The second quarter was tough for investors. Even top-notch hedge fund operators — like John Paulson — sustained big losses.
Then again, the quarter saw lots of geopolitical events, such as continued unrest in the Middle East as well as the debt crisis in Greece. There was also volatility in commodities, especially with oil. However, by the end of the quarter, the equities markets staged a nice rally, suggesting the markets had been oversold.
Yet there were still some mutual fund categories that sustained a good amount of damage. For example, natural resource funds were off by nearly 5% and financial funds had an average loss of 3.5%.
Despite this, there was overall strength in defensive sectors. To this end, utilities funds were up 4%, consumer staples funds gained 4.6% and real estate funds rose by 5%. In addition, health care funds spiked 7.5%.
So which funds were standouts in the quarter? Let’s take a look:
Fidelity Select Health Care (FSPHX)
Looking at the next couple decades, the prospects look bright for health care stocks. In the U.S., Europe and even China, the populations are aging rapidly. This trend should mean continued growth in demand.
However, governments are going to be feeling the pressure — and this means finding ways to cut costs. This is a good thing for Eddie Yoon, who is the portfolio manager of the Fidelity Select Health Care Fund. He looks for companies that find cost savings and create innovations. Often, these are software operators, which tend to be small- and medium-caps.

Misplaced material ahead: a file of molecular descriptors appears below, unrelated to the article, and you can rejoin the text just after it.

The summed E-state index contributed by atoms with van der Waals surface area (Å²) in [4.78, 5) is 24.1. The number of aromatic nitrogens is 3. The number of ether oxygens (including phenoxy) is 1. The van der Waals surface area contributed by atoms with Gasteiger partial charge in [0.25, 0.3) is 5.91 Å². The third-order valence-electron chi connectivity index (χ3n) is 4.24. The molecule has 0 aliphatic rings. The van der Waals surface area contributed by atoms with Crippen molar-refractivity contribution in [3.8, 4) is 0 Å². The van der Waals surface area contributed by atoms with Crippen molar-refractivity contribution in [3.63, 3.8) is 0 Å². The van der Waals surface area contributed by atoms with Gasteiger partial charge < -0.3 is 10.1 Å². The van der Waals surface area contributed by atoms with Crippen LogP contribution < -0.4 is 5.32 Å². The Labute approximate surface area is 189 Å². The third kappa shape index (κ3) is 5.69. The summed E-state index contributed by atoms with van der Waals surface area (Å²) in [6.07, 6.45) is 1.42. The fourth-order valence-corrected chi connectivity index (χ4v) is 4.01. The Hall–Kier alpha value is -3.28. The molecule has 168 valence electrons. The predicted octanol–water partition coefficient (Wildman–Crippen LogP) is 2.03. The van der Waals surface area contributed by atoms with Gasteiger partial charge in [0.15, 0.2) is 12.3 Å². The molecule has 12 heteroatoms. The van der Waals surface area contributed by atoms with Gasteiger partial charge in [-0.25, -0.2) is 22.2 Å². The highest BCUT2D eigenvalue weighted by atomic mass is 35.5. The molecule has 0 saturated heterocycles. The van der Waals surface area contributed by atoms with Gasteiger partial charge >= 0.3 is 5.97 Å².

Thus, the fund has the potential to generate large returns. So far this year, the gain is a hefty 15.2%.
Vanguard Consumer Staples (NYSE:VDC)
When it comes to consumer staples mutual funds, there are not many to choose from. But there is an exchange-traded fund that has shown lots of promise: the Vanguard Consumer Staples ETF. It is based on the MSCI U.S. IMI Consumer Staples 25/50 index, which has companies like Proctor & Gamble (NYSE:PG), Coca-Cola (NYSE:KO), Philip Morris (NYSE:MO), Wal-Mart (NYSE:WMT) and PepsiCo (NYSE:PEP).
For the year, the return for the fund is 8.9%. The expense ratio is also fairly low, at 0.2%, while the yield is 2.4%.
MFS Utilities I (MMUIX)
Utilities have the reputation as being boring investments, but this can be good for long-term returns. Utilities generally have strong barriers to entry and generate substantial income.
And one of the top mutual funds in the sector is MFS Utilities I, which has $4 billion in assets. Consider that over the past 15 years the average annual return was 11.9%.
It helps that the fund has an expansive view of its mandate. For example, it invests in cable companies and telecom operators. The fund has also been savvy in foreign markets.
Cohen & Steers Realty Shares (CSRSX)
While the headlines continue to be awful for real estate, the industry has actually been providing nice gains for investors. Then again, the industry is massive, including apartments, office buildings, hotels, etc.
A way to play this is the Cohen & Steers Realty Shares fund, which has $3.7 billion in assets. The portfolio managers, which include Martin Cohen and Robert Steers, are legends in the real estate market. They are value investors and do extensive cash flow analysis.
Tom Taulli’s latest book is “All About Short Selling” and he has an upcoming book called “All About Commodities.” You can find him at Twitter account @ttaulli. He does not own a position in any of the stocks named here.